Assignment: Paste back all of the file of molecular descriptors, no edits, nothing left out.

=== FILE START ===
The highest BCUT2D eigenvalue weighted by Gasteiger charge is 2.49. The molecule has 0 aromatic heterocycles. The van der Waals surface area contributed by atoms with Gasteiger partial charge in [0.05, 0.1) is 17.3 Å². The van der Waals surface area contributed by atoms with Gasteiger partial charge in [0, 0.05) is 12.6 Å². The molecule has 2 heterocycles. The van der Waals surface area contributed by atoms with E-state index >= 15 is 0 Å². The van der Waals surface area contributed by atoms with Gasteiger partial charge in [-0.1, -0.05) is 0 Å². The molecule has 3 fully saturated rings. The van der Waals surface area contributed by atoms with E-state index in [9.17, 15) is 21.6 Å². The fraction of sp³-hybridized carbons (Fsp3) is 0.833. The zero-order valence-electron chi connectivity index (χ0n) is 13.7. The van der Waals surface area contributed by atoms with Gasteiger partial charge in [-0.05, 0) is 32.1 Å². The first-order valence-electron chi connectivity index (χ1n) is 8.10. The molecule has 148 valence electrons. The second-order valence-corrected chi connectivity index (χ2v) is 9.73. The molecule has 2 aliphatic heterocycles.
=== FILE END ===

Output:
The highest BCUT2D eigenvalue weighted by Gasteiger charge is 2.49. The molecule has 0 aromatic heterocycles. The van der Waals surface area contributed by atoms with Gasteiger partial charge in [0.05, 0.1) is 17.3 Å². The van der Waals surface area contributed by atoms with Gasteiger partial charge in [0, 0.05) is 12.6 Å². The molecule has 2 heterocycles. The van der Waals surface area contributed by atoms with E-state index >= 15 is 0 Å². The van der Waals surface area contributed by atoms with Gasteiger partial charge in [-0.1, -0.05) is 0 Å². The molecule has 3 fully saturated rings. The van der Waals surface area contributed by atoms with E-state index in [9.17, 15) is 21.6 Å². The fraction of sp³-hybridized carbons (Fsp3) is 0.833. The zero-order valence-electron chi connectivity index (χ0n) is 13.7. The van der Waals surface area contributed by atoms with Gasteiger partial charge in [-0.05, 0) is 32.1 Å². The first-order valence-electron chi connectivity index (χ1n) is 8.10. The molecule has 148 valence electrons. The second-order valence-corrected chi connectivity index (χ2v) is 9.73. The molecule has 2 aliphatic heterocycles.